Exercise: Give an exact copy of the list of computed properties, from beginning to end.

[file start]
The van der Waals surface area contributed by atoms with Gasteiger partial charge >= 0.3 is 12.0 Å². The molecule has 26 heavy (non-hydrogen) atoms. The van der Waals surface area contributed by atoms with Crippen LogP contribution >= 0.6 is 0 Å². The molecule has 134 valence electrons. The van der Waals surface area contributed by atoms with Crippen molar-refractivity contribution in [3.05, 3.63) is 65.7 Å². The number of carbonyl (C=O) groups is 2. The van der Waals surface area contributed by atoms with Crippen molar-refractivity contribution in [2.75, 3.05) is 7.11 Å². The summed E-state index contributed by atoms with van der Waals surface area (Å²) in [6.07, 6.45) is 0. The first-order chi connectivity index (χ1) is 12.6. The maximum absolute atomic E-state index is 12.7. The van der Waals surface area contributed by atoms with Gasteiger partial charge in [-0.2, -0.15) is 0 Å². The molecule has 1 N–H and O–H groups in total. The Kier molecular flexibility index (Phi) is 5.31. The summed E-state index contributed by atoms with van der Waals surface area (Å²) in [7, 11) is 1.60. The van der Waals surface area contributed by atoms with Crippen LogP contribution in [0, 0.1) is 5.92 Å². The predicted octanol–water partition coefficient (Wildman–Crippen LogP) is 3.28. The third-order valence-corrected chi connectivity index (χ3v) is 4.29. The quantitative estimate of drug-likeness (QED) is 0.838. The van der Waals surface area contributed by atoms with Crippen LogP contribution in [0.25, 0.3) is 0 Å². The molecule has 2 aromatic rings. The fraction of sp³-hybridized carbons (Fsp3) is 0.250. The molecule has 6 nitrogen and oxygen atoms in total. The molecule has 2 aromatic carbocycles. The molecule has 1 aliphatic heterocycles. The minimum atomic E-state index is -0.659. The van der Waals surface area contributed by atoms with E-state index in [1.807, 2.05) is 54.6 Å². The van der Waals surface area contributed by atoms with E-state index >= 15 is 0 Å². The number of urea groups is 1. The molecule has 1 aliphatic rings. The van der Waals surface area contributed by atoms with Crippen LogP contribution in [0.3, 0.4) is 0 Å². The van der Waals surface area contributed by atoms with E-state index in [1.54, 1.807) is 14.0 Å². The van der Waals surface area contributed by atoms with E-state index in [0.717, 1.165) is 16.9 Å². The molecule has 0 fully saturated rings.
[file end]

The van der Waals surface area contributed by atoms with Gasteiger partial charge >= 0.3 is 12.0 Å². The molecule has 26 heavy (non-hydrogen) atoms. The van der Waals surface area contributed by atoms with Crippen LogP contribution >= 0.6 is 0 Å². The molecule has 134 valence electrons. The van der Waals surface area contributed by atoms with Crippen molar-refractivity contribution in [3.05, 3.63) is 65.7 Å². The number of carbonyl (C=O) groups is 2. The van der Waals surface area contributed by atoms with Crippen molar-refractivity contribution in [2.75, 3.05) is 7.11 Å². The summed E-state index contributed by atoms with van der Waals surface area (Å²) in [6.07, 6.45) is 0. The first-order chi connectivity index (χ1) is 12.6. The maximum absolute atomic E-state index is 12.7. The van der Waals surface area contributed by atoms with Gasteiger partial charge in [-0.2, -0.15) is 0 Å². The molecule has 1 N–H and O–H groups in total. The Kier molecular flexibility index (Phi) is 5.31. The summed E-state index contributed by atoms with van der Waals surface area (Å²) in [7, 11) is 1.60. The van der Waals surface area contributed by atoms with Crippen LogP contribution in [0, 0.1) is 5.92 Å². The predicted octanol–water partition coefficient (Wildman–Crippen LogP) is 3.28. The third-order valence-corrected chi connectivity index (χ3v) is 4.29. The quantitative estimate of drug-likeness (QED) is 0.838. The van der Waals surface area contributed by atoms with Crippen LogP contribution in [0.25, 0.3) is 0 Å². The molecule has 2 aromatic rings. The fraction of sp³-hybridized carbons (Fsp3) is 0.250. The molecule has 6 nitrogen and oxygen atoms in total. The molecule has 2 aromatic carbocycles. The molecule has 1 aliphatic heterocycles. The minimum atomic E-state index is -0.659. The van der Waals surface area contributed by atoms with E-state index in [1.807, 2.05) is 54.6 Å². The van der Waals surface area contributed by atoms with E-state index >= 15 is 0 Å². The number of urea groups is 1. The molecule has 1 aliphatic rings. The van der Waals surface area contributed by atoms with Crippen LogP contribution in [0.3, 0.4) is 0 Å². The van der Waals surface area contributed by atoms with E-state index in [1.54, 1.807) is 14.0 Å². The van der Waals surface area contributed by atoms with E-state index in [0.717, 1.165) is 16.9 Å². The molecule has 0 fully saturated rings.